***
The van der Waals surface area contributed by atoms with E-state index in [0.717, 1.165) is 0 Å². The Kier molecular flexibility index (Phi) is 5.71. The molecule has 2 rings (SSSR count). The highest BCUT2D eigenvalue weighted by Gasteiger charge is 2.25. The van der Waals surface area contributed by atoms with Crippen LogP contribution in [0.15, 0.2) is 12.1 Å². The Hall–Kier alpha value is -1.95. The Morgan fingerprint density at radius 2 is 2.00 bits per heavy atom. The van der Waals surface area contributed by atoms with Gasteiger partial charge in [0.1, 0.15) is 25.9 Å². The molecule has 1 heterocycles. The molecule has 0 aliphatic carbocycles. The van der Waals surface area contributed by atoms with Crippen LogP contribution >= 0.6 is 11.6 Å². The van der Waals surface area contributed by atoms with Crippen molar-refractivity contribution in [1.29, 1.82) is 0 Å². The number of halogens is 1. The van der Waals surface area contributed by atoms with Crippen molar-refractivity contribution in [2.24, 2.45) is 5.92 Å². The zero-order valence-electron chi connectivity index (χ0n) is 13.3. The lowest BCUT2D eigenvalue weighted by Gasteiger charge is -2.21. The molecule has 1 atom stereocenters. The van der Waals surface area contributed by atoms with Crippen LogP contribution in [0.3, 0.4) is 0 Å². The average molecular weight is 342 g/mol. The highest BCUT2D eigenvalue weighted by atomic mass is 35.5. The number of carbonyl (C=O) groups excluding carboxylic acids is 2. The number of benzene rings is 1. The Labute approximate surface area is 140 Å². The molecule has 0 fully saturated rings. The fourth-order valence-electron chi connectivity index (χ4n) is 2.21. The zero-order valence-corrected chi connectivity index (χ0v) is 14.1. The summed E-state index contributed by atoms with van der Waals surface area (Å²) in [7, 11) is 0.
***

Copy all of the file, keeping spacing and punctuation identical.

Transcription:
The van der Waals surface area contributed by atoms with E-state index in [0.717, 1.165) is 0 Å². The Kier molecular flexibility index (Phi) is 5.71. The molecule has 2 rings (SSSR count). The highest BCUT2D eigenvalue weighted by Gasteiger charge is 2.25. The van der Waals surface area contributed by atoms with Crippen LogP contribution in [0.15, 0.2) is 12.1 Å². The Hall–Kier alpha value is -1.95. The Morgan fingerprint density at radius 2 is 2.00 bits per heavy atom. The van der Waals surface area contributed by atoms with Gasteiger partial charge in [0.1, 0.15) is 25.9 Å². The molecule has 1 heterocycles. The molecule has 0 aliphatic carbocycles. The van der Waals surface area contributed by atoms with Crippen LogP contribution >= 0.6 is 11.6 Å². The van der Waals surface area contributed by atoms with Crippen molar-refractivity contribution in [1.29, 1.82) is 0 Å². The number of halogens is 1. The van der Waals surface area contributed by atoms with Crippen molar-refractivity contribution in [2.24, 2.45) is 5.92 Å². The zero-order valence-electron chi connectivity index (χ0n) is 13.3. The lowest BCUT2D eigenvalue weighted by Gasteiger charge is -2.21. The molecule has 1 atom stereocenters. The van der Waals surface area contributed by atoms with Crippen LogP contribution in [0.3, 0.4) is 0 Å². The average molecular weight is 342 g/mol. The highest BCUT2D eigenvalue weighted by atomic mass is 35.5. The number of carbonyl (C=O) groups excluding carboxylic acids is 2. The number of benzene rings is 1. The Labute approximate surface area is 140 Å². The molecule has 0 fully saturated rings. The fourth-order valence-electron chi connectivity index (χ4n) is 2.21. The zero-order valence-corrected chi connectivity index (χ0v) is 14.1. The summed E-state index contributed by atoms with van der Waals surface area (Å²) in [7, 11) is 0.